TEROCODAME INDIANS. In the latter part of the seventeenth century the Terocodame (Codam, Hieroquodame, Oodame, Perocodame, Teroodam) Indians, who were Coahuiltecans, lived on both sides of the Rio Grande near the site of present Eagle Pass. In 1700 San Francisco Solano Mission was built within their favorite settlement area, and the whole band seems to have entered as a unit. The records of this mission suggest that the Terocodames constituted the dominant band in an incipient confederation of local bands. Some of the Terocodame Indians followed San Francisco Solano Mission when it was moved to San Antonio in 1718 and became known as San Antonio de Valero Mission. J. D. Forbes has questioned the identification of the Terocodame Indians as Coahuiltecan, but he presents no alternative linguistic identification.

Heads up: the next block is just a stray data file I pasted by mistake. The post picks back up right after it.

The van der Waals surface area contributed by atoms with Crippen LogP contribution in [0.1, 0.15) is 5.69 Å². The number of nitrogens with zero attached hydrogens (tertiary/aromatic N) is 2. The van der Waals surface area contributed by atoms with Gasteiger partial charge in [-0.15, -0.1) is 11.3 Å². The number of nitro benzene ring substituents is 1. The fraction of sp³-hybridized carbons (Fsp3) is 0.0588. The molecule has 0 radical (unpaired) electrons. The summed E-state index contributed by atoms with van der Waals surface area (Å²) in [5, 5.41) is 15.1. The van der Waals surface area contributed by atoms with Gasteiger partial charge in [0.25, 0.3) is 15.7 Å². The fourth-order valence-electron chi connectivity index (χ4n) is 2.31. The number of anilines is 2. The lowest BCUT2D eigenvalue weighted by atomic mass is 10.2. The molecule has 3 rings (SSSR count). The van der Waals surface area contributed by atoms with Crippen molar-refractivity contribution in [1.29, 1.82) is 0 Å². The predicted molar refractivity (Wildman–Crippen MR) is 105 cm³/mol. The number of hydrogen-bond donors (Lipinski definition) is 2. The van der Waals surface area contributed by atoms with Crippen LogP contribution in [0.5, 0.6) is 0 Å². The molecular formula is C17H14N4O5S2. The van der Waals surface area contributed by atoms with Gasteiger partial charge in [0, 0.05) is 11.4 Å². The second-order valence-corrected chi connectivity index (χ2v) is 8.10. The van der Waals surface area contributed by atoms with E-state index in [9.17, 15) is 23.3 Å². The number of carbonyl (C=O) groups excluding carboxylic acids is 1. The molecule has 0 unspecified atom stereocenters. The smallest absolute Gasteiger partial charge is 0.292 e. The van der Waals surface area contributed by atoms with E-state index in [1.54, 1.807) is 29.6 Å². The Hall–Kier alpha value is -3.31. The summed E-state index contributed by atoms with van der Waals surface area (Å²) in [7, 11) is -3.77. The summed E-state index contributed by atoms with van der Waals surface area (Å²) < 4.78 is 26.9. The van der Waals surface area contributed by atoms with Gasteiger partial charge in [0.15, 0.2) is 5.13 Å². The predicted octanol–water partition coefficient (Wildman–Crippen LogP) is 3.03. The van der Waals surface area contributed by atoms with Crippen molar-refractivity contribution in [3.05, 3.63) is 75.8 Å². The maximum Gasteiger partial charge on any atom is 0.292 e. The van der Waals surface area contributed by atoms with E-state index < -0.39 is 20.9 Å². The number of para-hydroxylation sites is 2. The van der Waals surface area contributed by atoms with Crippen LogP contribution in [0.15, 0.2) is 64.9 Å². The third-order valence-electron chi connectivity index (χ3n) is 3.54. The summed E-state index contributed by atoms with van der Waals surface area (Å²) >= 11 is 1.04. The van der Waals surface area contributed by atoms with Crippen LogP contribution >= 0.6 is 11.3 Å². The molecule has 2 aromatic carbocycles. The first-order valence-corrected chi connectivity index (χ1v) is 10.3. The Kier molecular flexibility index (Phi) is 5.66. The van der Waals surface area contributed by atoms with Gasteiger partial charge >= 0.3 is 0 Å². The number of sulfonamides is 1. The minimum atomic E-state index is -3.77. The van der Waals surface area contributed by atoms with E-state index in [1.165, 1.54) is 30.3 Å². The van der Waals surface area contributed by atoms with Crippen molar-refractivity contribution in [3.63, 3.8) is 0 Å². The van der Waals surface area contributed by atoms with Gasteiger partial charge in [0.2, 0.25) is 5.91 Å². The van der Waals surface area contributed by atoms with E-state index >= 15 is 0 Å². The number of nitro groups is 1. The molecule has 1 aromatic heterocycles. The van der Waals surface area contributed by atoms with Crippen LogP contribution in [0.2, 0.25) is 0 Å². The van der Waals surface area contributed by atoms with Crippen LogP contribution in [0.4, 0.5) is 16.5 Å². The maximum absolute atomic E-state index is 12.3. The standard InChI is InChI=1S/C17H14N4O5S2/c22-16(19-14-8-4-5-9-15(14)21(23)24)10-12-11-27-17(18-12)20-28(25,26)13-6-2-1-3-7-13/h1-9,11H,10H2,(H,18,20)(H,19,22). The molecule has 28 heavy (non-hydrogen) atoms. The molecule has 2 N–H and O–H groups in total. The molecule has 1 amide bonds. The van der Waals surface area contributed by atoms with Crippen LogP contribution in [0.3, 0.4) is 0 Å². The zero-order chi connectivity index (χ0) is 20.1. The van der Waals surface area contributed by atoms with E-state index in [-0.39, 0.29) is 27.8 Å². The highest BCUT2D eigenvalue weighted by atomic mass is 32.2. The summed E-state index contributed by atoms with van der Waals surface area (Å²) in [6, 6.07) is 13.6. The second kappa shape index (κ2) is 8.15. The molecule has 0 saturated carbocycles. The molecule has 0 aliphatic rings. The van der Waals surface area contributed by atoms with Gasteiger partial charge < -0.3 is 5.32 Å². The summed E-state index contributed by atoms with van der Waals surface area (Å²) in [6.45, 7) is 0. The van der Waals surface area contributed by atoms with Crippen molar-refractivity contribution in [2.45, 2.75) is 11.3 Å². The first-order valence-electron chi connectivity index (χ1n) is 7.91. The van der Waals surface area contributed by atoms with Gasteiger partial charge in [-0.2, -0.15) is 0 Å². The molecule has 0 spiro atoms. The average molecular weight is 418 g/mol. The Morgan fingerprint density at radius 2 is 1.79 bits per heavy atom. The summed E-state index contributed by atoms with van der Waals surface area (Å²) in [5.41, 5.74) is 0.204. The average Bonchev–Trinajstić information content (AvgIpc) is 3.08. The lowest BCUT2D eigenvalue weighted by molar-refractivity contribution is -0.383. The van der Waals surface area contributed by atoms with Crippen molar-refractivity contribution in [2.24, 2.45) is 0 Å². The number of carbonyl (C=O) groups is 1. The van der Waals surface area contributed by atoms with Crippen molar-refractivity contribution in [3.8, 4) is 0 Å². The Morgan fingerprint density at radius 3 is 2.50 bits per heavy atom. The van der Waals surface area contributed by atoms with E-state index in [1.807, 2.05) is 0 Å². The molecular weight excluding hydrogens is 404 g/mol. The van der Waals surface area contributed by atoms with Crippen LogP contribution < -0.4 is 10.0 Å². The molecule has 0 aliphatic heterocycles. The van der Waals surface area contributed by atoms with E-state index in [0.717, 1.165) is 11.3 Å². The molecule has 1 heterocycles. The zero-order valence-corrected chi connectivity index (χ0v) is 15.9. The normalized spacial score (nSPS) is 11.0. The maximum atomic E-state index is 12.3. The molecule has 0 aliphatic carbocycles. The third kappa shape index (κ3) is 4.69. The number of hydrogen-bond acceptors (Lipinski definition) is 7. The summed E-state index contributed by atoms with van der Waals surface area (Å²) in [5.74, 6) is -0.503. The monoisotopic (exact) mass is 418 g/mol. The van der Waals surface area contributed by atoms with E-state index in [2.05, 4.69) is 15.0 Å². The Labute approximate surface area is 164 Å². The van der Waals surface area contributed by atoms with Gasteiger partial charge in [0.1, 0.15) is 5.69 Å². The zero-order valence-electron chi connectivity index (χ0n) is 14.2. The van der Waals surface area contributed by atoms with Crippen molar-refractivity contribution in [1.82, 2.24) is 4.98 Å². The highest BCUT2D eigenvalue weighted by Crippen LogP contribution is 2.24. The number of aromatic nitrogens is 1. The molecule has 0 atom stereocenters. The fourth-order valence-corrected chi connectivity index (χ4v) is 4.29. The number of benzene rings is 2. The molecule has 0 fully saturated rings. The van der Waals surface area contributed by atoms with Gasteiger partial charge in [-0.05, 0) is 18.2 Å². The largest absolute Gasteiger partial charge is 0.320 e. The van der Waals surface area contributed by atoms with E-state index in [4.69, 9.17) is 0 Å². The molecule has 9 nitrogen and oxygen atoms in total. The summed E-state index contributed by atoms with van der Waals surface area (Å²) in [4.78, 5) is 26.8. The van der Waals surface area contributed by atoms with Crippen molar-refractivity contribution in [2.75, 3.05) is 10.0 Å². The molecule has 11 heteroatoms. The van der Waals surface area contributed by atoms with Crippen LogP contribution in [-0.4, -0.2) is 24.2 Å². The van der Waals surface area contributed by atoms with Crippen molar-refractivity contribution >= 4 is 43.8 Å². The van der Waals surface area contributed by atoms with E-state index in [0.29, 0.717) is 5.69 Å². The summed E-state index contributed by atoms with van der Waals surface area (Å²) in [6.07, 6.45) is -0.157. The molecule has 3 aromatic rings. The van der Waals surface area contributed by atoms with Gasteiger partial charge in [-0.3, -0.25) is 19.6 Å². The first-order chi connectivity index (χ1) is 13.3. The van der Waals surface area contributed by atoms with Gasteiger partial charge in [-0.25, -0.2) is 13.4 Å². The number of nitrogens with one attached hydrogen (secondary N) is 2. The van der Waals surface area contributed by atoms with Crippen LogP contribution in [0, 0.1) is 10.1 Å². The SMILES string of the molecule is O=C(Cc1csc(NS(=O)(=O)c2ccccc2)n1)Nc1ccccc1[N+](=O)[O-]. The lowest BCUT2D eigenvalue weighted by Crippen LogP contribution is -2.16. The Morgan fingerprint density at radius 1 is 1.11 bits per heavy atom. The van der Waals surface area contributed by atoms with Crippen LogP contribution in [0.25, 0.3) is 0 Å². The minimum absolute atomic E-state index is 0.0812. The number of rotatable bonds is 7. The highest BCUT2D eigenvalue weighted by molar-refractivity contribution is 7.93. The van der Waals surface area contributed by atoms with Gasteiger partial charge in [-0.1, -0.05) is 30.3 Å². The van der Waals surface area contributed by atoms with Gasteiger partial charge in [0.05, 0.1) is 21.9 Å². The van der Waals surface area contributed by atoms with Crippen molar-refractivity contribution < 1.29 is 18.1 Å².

Herbert Eugene Bolton, ed., Spanish Exploration in the Southwest, 1542–1706 (New York: Scribner, 1908; rpt., New York: Barnes and Noble, 1959). Jack D. Forbes, "Unknown Athapaskans: The Identification of the Jano, Jocome, Jumano, Manso, Suma, and Other Indian Tribes of the Southwest," Ethnohistory 6 (Spring 1959). Frederick Webb Hodge, ed., Handbook of American Indians North of Mexico (2 vols., Washington: GPO, 1907, 1910; rpt., New York: Pageant, 1959). J. R. Swanton, Linguistic Material from the Tribes of Southern Texas and Northeastern Mexico (Washington: Smithsonian Institution, 1940).
The following, adapted from the Chicago Manual of Style, 15th edition, is the preferred citation for this article.Thomas N. Campbell, "TEROCODAME INDIANS," Handbook of Texas Online (http://www.tshaonline.org/handbook/online/articles/bmt39), accessed November 30, 2015. Uploaded on June 15, 2010. Published by the Texas State Historical Association.
Get Texas history everyday,
with day by day
Each day's email tells a little bit more of the story of Texas and links to our collection of more than 27,000 articles